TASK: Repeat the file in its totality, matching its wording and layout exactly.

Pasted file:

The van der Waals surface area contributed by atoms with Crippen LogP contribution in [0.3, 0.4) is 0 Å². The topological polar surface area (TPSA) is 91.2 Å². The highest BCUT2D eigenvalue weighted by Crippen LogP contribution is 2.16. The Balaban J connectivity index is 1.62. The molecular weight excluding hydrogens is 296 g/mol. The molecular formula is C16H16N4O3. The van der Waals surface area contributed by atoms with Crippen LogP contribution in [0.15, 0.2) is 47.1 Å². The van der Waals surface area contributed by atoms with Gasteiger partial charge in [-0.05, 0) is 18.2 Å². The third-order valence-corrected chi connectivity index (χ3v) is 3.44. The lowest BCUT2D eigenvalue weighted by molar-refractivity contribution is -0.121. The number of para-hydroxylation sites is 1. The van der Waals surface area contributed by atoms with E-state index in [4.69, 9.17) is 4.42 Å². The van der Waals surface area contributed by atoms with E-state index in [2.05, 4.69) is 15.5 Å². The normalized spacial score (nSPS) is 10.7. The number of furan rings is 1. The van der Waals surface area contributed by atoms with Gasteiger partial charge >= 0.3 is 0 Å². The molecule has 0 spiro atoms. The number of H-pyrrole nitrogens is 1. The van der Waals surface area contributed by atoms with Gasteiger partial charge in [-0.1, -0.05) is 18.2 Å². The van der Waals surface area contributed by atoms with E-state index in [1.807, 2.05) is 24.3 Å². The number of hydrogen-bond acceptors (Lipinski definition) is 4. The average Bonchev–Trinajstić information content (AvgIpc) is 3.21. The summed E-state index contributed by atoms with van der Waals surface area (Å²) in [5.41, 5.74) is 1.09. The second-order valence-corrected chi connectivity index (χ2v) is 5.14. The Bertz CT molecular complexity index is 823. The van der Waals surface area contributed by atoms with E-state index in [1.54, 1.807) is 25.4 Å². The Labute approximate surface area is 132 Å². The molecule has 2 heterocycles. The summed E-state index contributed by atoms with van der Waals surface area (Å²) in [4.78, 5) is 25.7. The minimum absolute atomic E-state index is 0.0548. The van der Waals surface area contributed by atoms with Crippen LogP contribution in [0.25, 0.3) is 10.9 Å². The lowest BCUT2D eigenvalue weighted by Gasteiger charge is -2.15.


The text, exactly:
The van der Waals surface area contributed by atoms with Crippen LogP contribution in [0.3, 0.4) is 0 Å². The topological polar surface area (TPSA) is 91.2 Å². The highest BCUT2D eigenvalue weighted by Crippen LogP contribution is 2.16. The Balaban J connectivity index is 1.62. The molecular weight excluding hydrogens is 296 g/mol. The molecular formula is C16H16N4O3. The van der Waals surface area contributed by atoms with Crippen LogP contribution in [0.15, 0.2) is 47.1 Å². The van der Waals surface area contributed by atoms with Gasteiger partial charge in [-0.05, 0) is 18.2 Å². The third-order valence-corrected chi connectivity index (χ3v) is 3.44. The lowest BCUT2D eigenvalue weighted by molar-refractivity contribution is -0.121. The number of para-hydroxylation sites is 1. The van der Waals surface area contributed by atoms with E-state index in [4.69, 9.17) is 4.42 Å². The van der Waals surface area contributed by atoms with E-state index in [2.05, 4.69) is 15.5 Å². The normalized spacial score (nSPS) is 10.7. The number of furan rings is 1. The van der Waals surface area contributed by atoms with Gasteiger partial charge >= 0.3 is 0 Å². The molecule has 0 spiro atoms. The number of H-pyrrole nitrogens is 1. The van der Waals surface area contributed by atoms with Gasteiger partial charge in [-0.1, -0.05) is 18.2 Å². The van der Waals surface area contributed by atoms with E-state index in [1.807, 2.05) is 24.3 Å². The number of hydrogen-bond acceptors (Lipinski definition) is 4. The average Bonchev–Trinajstić information content (AvgIpc) is 3.21. The summed E-state index contributed by atoms with van der Waals surface area (Å²) in [5.41, 5.74) is 1.09. The second-order valence-corrected chi connectivity index (χ2v) is 5.14. The Bertz CT molecular complexity index is 823. The van der Waals surface area contributed by atoms with E-state index in [1.54, 1.807) is 25.4 Å². The Labute approximate surface area is 132 Å². The molecule has 2 heterocycles. The summed E-state index contributed by atoms with van der Waals surface area (Å²) in [4.78, 5) is 25.7. The minimum absolute atomic E-state index is 0.0548. The van der Waals surface area contributed by atoms with Crippen LogP contribution in [0.25, 0.3) is 10.9 Å². The lowest BCUT2D eigenvalue weighted by Gasteiger charge is -2.15.